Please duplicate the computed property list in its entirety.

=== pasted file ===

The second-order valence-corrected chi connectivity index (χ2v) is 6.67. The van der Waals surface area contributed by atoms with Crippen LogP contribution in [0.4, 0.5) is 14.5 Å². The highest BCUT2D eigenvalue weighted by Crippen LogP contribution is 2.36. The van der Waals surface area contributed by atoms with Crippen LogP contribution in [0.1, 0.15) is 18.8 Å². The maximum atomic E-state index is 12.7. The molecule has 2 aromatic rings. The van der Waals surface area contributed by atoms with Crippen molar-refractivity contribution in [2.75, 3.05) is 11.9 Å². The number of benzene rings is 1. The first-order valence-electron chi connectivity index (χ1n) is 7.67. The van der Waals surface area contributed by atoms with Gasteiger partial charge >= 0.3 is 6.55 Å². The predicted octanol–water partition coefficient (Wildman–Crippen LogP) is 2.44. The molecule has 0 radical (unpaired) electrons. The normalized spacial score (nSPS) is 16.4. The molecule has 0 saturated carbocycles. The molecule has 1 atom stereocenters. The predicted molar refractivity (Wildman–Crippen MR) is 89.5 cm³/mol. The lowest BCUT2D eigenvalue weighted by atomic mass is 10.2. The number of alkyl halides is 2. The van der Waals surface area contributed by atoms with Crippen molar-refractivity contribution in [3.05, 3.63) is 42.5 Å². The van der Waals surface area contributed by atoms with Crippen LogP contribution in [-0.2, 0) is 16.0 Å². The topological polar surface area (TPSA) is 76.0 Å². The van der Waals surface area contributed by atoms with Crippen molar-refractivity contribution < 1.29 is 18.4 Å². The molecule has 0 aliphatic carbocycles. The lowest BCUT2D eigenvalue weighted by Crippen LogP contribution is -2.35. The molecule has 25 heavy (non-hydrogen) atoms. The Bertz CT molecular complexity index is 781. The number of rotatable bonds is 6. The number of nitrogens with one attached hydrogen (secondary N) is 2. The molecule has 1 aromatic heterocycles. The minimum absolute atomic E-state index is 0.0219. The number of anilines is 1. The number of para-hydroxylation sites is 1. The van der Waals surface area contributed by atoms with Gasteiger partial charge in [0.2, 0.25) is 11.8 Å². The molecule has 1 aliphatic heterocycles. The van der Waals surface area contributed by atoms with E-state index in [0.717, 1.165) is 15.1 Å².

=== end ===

The second-order valence-corrected chi connectivity index (χ2v) is 6.67. The van der Waals surface area contributed by atoms with Crippen LogP contribution in [0.4, 0.5) is 14.5 Å². The highest BCUT2D eigenvalue weighted by Crippen LogP contribution is 2.36. The van der Waals surface area contributed by atoms with Crippen LogP contribution in [0.1, 0.15) is 18.8 Å². The maximum atomic E-state index is 12.7. The molecule has 2 aromatic rings. The van der Waals surface area contributed by atoms with Crippen molar-refractivity contribution in [2.75, 3.05) is 11.9 Å². The number of benzene rings is 1. The first-order valence-electron chi connectivity index (χ1n) is 7.67. The van der Waals surface area contributed by atoms with Gasteiger partial charge >= 0.3 is 6.55 Å². The predicted octanol–water partition coefficient (Wildman–Crippen LogP) is 2.44. The molecule has 0 radical (unpaired) electrons. The normalized spacial score (nSPS) is 16.4. The molecule has 0 saturated carbocycles. The molecule has 1 atom stereocenters. The predicted molar refractivity (Wildman–Crippen MR) is 89.5 cm³/mol. The lowest BCUT2D eigenvalue weighted by atomic mass is 10.2. The number of alkyl halides is 2. The van der Waals surface area contributed by atoms with Crippen molar-refractivity contribution in [3.05, 3.63) is 42.5 Å². The van der Waals surface area contributed by atoms with Crippen LogP contribution in [-0.2, 0) is 16.0 Å². The topological polar surface area (TPSA) is 76.0 Å². The van der Waals surface area contributed by atoms with Crippen molar-refractivity contribution < 1.29 is 18.4 Å². The molecule has 0 aliphatic carbocycles. The lowest BCUT2D eigenvalue weighted by Crippen LogP contribution is -2.35. The molecule has 25 heavy (non-hydrogen) atoms. The Bertz CT molecular complexity index is 781. The number of rotatable bonds is 6. The number of nitrogens with one attached hydrogen (secondary N) is 2. The molecule has 1 aromatic heterocycles. The minimum absolute atomic E-state index is 0.0219. The number of anilines is 1. The number of para-hydroxylation sites is 1. The van der Waals surface area contributed by atoms with Gasteiger partial charge in [0.2, 0.25) is 11.8 Å². The molecule has 1 aliphatic heterocycles. The van der Waals surface area contributed by atoms with E-state index in [0.717, 1.165) is 15.1 Å².